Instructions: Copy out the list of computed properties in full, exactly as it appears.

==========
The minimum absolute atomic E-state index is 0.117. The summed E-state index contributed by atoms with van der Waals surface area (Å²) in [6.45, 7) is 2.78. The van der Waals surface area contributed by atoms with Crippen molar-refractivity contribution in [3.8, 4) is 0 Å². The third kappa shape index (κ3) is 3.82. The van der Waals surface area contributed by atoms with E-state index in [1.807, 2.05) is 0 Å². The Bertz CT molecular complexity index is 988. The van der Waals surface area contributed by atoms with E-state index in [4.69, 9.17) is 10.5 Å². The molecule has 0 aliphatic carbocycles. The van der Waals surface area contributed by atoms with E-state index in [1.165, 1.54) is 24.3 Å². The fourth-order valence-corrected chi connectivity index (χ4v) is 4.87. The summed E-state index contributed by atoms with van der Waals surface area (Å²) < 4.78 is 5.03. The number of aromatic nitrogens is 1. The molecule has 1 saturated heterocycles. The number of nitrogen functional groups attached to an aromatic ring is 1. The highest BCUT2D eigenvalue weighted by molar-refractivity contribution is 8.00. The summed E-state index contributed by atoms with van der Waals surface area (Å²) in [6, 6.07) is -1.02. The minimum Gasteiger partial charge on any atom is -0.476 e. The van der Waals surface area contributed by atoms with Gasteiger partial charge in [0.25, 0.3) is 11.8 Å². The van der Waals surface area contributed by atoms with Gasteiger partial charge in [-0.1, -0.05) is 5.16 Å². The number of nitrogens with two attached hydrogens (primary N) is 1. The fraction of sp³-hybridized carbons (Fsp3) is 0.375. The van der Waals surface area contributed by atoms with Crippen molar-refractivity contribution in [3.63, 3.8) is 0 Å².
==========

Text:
The minimum absolute atomic E-state index is 0.117. The summed E-state index contributed by atoms with van der Waals surface area (Å²) in [6.45, 7) is 2.78. The van der Waals surface area contributed by atoms with Crippen molar-refractivity contribution in [3.8, 4) is 0 Å². The third kappa shape index (κ3) is 3.82. The van der Waals surface area contributed by atoms with E-state index in [1.807, 2.05) is 0 Å². The Bertz CT molecular complexity index is 988. The van der Waals surface area contributed by atoms with E-state index in [4.69, 9.17) is 10.5 Å². The molecule has 0 aliphatic carbocycles. The van der Waals surface area contributed by atoms with E-state index in [1.165, 1.54) is 24.3 Å². The fourth-order valence-corrected chi connectivity index (χ4v) is 4.87. The summed E-state index contributed by atoms with van der Waals surface area (Å²) < 4.78 is 5.03. The number of aromatic nitrogens is 1. The molecule has 1 saturated heterocycles. The number of nitrogen functional groups attached to an aromatic ring is 1. The highest BCUT2D eigenvalue weighted by molar-refractivity contribution is 8.00. The summed E-state index contributed by atoms with van der Waals surface area (Å²) in [6, 6.07) is -1.02. The minimum Gasteiger partial charge on any atom is -0.476 e. The van der Waals surface area contributed by atoms with Gasteiger partial charge in [0.25, 0.3) is 11.8 Å². The van der Waals surface area contributed by atoms with Gasteiger partial charge in [-0.1, -0.05) is 5.16 Å². The number of nitrogens with two attached hydrogens (primary N) is 1. The fraction of sp³-hybridized carbons (Fsp3) is 0.375. The van der Waals surface area contributed by atoms with Crippen molar-refractivity contribution in [3.63, 3.8) is 0 Å².